The test used to evaluate the hydrophilicity of the fabrics treated according to the process of the present invention is a test entailing depositing a piece of treated fabric (25.4×25.4 mm) parallel to the surface of distilled water placed in a beaker and measuring the time between the deposition of this fabric on the water and the beginning of its descent into the water. This test is referred to as a "sinking test".
In order to further illustrate the present invention and the advantages thereof, the following specific examples are given, relating to the preparation of polysiloxanes containing functional groups X and to the use of such polysiloxanes, it being understood that same are intended only as illustrative and in nowise limitative.
1(a) The following materials were introduced into a reactor equipped with stirring means, a thermometer, a dropping funnel, a condenser and a system for introducing dry nitrogen:
(i) 504.30 g (4.42 mol) of allyl glycidyl ether,
(ii) 289 microliters of a hexane solution (containing 9.05% by weight of platinum metal) of a platinum complex prepared from chloroplatinic acid and 1,3-divinyl-1,1,3,3-tetramethyldisiloxane according to U.S. Pat. No. 3,814,730.
The reaction mixture was heated to and maintained at 100° C., and 1,700 g of a random SiH copolymer having the average formula: ##STR4## analyzing at 200.17 meq/100 g as SiH functional groups (meq=milliequivalent), were added thereto over 2 hours, 30 min.
After 5 hours, 30 min, of reaction it was noted, by determining residual SiH groups using butanolic potassium hydroxide, that the degree of conversion of the SiH functional groups was quantitative, namely, the SiH groups of the starting polymer had been converted into: ##STR5##
After removal of the excess reactant (allyl glycidyl ether) by distillation at 120° C. (at an absolute pressure of 3.3 kPa), 2,070 g of organosiloxane oil were obtained, analyzing at 156.25 meq/100 g as glycidyl functional group.
1(b) 317 g (3.01 mol) of diethanolamine were introduced into another reactor and the reaction medium was heated to 120° C. 1,800 g of the organosiloxane derivative containing a glycidyl functional group, prepared in 1(a), were then added thereto over 2 hours, 30 min.
After 6 hours, 30 min, of reaction 2,113.4 g of a pale-yellow viscous oil were obtained, having a viscosity of 3,000 mPas at 23° C. A quantitative degree of conversion of diethanolamine was determined by titrating the diethanolamine in the final reaction mixture (using polarography).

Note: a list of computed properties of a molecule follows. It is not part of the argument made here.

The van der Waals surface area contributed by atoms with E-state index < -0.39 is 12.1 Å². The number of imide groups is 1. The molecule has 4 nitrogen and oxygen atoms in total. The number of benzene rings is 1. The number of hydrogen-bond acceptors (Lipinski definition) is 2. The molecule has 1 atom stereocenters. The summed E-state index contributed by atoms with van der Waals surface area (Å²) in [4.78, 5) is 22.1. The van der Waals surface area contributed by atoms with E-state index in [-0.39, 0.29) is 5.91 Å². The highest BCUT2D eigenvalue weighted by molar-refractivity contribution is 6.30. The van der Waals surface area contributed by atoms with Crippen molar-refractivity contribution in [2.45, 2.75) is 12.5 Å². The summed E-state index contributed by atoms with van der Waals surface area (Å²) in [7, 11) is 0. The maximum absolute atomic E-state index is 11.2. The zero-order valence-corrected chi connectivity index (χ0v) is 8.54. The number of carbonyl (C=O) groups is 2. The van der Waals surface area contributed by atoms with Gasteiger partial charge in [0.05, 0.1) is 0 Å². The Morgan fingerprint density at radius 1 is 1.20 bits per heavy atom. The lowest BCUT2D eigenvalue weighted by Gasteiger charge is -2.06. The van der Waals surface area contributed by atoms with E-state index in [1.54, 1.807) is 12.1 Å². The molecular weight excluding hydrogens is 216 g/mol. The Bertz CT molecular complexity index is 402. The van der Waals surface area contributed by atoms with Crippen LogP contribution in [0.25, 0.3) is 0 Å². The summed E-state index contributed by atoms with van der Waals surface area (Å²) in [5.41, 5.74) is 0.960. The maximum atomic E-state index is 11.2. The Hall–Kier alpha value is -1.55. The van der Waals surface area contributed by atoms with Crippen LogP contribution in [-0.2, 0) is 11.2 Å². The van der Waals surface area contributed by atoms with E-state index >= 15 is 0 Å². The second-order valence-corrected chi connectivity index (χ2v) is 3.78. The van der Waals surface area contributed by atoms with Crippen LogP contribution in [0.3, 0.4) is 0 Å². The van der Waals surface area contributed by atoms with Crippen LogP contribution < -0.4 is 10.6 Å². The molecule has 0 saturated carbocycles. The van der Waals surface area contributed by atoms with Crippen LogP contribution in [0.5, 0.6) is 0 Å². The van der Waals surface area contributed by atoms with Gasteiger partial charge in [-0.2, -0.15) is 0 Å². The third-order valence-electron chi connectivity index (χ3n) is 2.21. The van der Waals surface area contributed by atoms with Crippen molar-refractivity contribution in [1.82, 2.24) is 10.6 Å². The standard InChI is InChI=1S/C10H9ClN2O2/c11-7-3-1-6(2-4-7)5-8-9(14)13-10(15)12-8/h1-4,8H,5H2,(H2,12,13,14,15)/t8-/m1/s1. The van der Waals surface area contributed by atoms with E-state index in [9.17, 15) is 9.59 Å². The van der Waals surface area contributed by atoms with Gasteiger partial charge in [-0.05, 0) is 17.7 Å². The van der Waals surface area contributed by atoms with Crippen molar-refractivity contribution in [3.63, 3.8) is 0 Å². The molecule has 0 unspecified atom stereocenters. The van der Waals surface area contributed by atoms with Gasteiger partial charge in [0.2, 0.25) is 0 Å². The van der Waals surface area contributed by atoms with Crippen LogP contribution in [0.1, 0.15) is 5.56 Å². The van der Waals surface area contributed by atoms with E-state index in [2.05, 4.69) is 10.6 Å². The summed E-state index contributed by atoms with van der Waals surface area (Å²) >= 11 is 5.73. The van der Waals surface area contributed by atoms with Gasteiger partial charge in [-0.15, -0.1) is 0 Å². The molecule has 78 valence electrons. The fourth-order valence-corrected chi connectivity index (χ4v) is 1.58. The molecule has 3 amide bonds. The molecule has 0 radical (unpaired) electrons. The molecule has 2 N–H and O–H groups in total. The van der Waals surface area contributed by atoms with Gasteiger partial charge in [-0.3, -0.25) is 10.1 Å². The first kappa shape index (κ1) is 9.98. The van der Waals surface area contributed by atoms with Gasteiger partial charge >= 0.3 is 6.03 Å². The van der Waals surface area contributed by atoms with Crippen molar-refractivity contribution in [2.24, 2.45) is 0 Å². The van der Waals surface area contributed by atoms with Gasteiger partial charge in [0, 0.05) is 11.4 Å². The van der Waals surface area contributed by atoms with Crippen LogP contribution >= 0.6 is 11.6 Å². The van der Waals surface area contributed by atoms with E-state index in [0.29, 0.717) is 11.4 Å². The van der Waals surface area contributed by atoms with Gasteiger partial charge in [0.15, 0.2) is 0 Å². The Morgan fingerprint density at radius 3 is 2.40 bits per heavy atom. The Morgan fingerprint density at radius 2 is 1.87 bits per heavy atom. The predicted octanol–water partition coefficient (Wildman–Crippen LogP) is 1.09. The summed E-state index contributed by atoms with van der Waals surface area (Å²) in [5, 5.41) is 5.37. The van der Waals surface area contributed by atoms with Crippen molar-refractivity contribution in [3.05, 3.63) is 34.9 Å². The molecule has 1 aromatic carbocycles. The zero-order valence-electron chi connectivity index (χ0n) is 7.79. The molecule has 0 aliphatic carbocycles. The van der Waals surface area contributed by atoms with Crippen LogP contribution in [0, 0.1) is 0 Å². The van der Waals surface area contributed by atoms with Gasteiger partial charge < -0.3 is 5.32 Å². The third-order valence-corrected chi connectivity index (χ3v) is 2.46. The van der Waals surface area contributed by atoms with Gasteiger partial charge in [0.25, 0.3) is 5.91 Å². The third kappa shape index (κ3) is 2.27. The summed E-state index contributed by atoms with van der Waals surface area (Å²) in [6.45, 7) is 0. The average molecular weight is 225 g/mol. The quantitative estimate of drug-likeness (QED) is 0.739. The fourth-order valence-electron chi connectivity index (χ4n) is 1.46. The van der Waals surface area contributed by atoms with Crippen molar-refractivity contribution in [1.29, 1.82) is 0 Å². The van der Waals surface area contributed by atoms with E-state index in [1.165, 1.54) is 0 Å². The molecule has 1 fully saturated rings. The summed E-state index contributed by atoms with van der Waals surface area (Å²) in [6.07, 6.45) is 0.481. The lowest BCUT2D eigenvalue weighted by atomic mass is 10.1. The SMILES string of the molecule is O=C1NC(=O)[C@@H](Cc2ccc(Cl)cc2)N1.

A proton and silicon nuclear magnetic resonance (NMR) analysis was carried out. The interpretation of the spectra confirmed the structure of the expected product, i.e., a polymer of the average formula: ##STR6## wherein Me=--CH3
2(a) The same operations were carried out as in Example l(a), using:
(i) 1,500 g of a random SiH copolymer having the formula: ##STR7## analyzing at 365.5 meq/100 g as SiH functional group, (ii) 806.15 g (7.07 mol) of allyl glycidyl ether,
(iii) 331.5 μl (microliters) of platinum catalyst solution as described in 1(a)
After 5 hours of reaction, the degree of conversion of the SiH groups was quantitative. After removal of the excess allyl glycidyl ether 2,112 g of oil were obtained, analyzing at 251.44 meq/100 g as glycidyl functional group.
2(b) The same operations as in Example 1(b) were carried out, using:
(i) 1,700 g of the organosiloxane derivative containing a glycidyl functional group, prepared in 2(a),
(ii) 482 g (4.23 mol) of diethanolamine.
After 6 hours, 30 min, of reaction 2,179.5 g of a yellow viscous oil were obtained; its viscosity at 25° C. was 23,000 mPa.s. The various analyses carried out confirmed the structure of the expected product, namely: ##STR8##
3(a) The same operations were carried out as in Example 1(a), using:
(i) 121.35 g (1.06 mol) of allyl glycidyl ether,
(ii) 1,340 g of a random SiH copolymer having the formula: ##STR9## analyzing at 61.11 meq/100 g as SiH functional group, (iii) 228 μl of the platinum catalyst solution described in 1(a).
The reaction mixture was heated to and maintained at 100° C. After 2 hours of heating, the degree of conversion of the SiH functional groups was quantitative. After the removal of the excess allyl glycidyl ether, 1,423 g of organosiloxane oil were obtained, analyzing at 54.7 meq/100 g as glycidyl functional group.
3(b) The same operations as in Example 1(b) were carried out, using:
(i) 150 g of the organosiloxane derivative containing a glycidyl functional group and prepared in 3(a),
(ii) 8.92 g (0.078 mol) of diethanolamine.
After 8 hours of reaction 158.16 g of an ochrecolored viscous oil were obtained, having a viscosity of 9,500 mPa.s.
The various analyses confirmed the structure of the product obtained, namely, a product in which the SiH functional groups (of the product employed in 3(a)) had been replaced by the functional groups: --Si--C2 H4 --CH2 --O--CH2 --CH(OH)--CH2 --N(C2 H4 OH)2
4(a) The operation was carried out under the same conditions as in Example 1(a), using:
(i) 350 g of a random SiH copolymer having the formula: ##STR10## analyzing at 9.48 meq/100 as SiH functional group, (ii) 11.34 g (1.00 mol) of allyl glycidyl ether,
(iii) 46.55 μl of platinum catalyst solution.
After 2 hours of reaction at 100° C. the degree of conversion of the SiH functional groups was quantitative. After removal of the excess reactant, 350.2 g of organosiloxane oil were obtained, analyzing at 9.5 meq/100 g as glycidyl functional group.
4(b) The same operations were carried out as in Example 1(b), using:
(i) 2.2 g (0.019 mol) of diethanolamine,
(ii) 200 g of the organosiloxane derivative containing a glycidyl functional group, prepared in 4 (a).